But living under a Soviet regime proved no easier for John, now reunited with his mother, who had survived the war. His middle-class upbringing did him no favours and he was prevented from going to university. “I had to find a job and the only job I could find was as a workman, soldering iron under one of the bridges.”
John seized the opportunity to leave Hungary after the October revolution of 1956, escaping at night with his teddy bear and a bag of food, crawling through a minefield and queuing up for permission to enter Britain at the British Embassy in Vienna. “I shall never forget what this country has done for me,” he says, “and I will always try to give something back.”
Yvonne Bernstein began life in Germany in 1937 as Ursula Mayer, the daughter and grand-daughter of jewellery and silverware manufacturers. Her grandfather was the president of the grand Mainz Reform Synagogue.
“At Kristallnacht, [in November 1938], my father was on business in Amsterdam and was told by his agent there not to return to Germany. He had to go into hiding until March 1939 because he was only 24, and at that point any men under 25 in Holland were being rounded up and returned to Germany”.
Through a cousin her father got a visa to go to Britain and work in the jewellery quarter in Birmingham. Her mother, meanwhile, obtained a domestic visa to work for a vicar in Nottingham — but she could not bring her little girl with her.
So began a long series of moves for Ursula — who, in the care of her aunt and uncle, changed names and homes in France and Alsace-Lorraine many times, until the family were denounced to the Nazis. At one point she and her cousin Nicole were sheltered in a convent, but the Mother Superior obliged them to leave after two months.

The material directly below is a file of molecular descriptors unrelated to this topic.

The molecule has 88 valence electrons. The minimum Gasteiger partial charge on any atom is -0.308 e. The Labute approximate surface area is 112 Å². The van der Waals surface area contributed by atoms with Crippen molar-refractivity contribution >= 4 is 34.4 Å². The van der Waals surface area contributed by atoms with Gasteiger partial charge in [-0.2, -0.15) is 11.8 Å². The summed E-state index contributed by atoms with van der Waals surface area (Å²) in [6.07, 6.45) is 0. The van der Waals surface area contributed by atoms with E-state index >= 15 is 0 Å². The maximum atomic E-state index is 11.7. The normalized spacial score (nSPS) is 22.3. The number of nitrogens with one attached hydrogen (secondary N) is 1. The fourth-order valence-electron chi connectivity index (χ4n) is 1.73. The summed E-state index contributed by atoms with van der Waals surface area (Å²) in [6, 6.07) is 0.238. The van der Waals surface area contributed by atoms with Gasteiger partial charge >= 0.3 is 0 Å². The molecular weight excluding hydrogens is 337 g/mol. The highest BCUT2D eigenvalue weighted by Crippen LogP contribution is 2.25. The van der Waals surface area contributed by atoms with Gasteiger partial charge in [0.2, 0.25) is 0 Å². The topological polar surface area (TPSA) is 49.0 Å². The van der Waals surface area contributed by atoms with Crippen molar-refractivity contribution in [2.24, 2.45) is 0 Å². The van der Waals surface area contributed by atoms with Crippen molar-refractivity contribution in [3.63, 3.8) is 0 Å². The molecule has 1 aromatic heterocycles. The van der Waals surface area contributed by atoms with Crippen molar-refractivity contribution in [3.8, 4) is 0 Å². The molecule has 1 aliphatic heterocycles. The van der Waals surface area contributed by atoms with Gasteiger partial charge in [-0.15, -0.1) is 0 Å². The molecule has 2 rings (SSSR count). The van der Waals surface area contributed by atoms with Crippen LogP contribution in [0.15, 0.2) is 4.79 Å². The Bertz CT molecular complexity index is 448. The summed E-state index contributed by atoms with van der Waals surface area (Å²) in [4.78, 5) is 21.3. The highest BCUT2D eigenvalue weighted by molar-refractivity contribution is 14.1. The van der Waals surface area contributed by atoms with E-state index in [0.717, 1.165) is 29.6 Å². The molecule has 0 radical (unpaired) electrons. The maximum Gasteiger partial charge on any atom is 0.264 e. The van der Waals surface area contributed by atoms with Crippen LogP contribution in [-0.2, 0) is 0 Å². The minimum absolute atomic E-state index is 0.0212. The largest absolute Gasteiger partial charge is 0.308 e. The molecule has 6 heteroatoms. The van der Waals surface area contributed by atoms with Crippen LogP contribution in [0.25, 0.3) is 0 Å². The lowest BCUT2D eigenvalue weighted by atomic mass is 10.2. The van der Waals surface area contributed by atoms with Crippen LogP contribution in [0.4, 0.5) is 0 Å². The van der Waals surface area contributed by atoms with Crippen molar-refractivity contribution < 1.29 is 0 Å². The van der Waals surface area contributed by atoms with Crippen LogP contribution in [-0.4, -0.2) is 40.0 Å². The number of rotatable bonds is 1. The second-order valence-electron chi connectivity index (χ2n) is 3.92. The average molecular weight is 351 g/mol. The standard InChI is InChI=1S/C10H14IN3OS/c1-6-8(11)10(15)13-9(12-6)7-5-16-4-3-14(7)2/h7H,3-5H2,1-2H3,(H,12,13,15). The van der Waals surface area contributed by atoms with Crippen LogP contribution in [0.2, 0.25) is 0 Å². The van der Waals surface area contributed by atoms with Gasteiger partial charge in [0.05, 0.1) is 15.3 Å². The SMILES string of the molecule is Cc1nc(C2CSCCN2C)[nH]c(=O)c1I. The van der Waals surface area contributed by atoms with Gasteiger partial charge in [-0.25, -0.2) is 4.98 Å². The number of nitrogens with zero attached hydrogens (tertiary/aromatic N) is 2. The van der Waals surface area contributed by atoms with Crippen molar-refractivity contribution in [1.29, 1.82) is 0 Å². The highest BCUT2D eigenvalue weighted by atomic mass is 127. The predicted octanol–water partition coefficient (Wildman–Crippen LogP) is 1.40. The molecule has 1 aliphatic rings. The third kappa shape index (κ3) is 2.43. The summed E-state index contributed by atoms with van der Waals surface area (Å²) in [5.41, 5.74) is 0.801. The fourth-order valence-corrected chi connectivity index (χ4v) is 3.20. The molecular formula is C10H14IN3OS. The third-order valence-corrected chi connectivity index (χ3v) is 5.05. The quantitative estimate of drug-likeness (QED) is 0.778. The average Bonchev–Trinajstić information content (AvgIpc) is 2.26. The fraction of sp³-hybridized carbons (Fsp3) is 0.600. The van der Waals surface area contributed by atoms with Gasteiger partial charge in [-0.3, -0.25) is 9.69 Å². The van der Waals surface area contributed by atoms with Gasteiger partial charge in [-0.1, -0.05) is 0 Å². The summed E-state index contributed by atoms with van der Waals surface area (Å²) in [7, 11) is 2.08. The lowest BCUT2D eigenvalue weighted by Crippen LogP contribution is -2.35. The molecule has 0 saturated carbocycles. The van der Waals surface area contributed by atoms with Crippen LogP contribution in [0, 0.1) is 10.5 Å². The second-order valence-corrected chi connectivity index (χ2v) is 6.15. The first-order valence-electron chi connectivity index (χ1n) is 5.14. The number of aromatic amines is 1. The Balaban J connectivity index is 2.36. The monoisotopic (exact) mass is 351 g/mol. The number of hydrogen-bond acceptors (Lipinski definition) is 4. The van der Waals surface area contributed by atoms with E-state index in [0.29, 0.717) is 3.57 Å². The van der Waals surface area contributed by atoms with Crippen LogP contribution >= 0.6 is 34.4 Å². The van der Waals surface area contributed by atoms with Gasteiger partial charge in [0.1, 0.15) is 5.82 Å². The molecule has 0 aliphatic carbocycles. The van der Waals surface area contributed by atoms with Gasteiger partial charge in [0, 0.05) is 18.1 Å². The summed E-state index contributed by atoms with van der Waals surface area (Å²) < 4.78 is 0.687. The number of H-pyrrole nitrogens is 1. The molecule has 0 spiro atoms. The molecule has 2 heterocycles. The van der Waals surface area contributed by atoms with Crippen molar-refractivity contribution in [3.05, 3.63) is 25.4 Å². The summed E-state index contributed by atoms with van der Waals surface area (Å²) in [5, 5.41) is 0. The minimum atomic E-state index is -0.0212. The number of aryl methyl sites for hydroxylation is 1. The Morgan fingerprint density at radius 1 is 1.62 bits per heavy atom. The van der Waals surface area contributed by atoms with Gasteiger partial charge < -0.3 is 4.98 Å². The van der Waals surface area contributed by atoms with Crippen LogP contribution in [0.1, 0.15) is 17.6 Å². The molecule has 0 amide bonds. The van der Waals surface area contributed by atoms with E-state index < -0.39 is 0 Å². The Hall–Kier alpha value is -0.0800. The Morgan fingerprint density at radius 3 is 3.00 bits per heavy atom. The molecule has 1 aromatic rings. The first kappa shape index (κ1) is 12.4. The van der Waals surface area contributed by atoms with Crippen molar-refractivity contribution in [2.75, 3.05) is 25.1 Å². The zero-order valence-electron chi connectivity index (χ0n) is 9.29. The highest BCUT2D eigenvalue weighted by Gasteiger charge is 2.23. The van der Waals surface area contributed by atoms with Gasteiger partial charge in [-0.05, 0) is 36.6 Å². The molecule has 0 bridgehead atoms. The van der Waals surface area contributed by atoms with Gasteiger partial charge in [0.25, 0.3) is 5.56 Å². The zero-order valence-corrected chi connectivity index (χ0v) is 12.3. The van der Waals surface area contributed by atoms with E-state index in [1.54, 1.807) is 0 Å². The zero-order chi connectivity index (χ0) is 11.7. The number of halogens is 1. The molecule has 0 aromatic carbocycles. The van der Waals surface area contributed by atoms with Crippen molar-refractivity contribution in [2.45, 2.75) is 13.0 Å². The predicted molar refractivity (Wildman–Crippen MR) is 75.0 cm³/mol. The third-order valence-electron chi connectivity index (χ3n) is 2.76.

Yvonne’s father, by that time with the British army after briefly being interred in Huyton, near Liverpool, set out to find his daughter in September 1944. The eight-year-old arrived in Britain on a minesweeper in June 1945. She eventually took a PhD in chemistry, became a translator of scientific documents from French and German, taught maths for 20 years, and, with her doctor husband, took early retirement.
Eric Eugene Murangwa was a star player for Rayon Sports Football Club in Rwanda in the early 90s, and also played for the national team. But Eric, now 42, was caught up in the vicious genocide that flared in Rwanda between the two main ethnic tribes, the Hutus and the Tutsis — and as a Tutsi, his life was constantly in danger.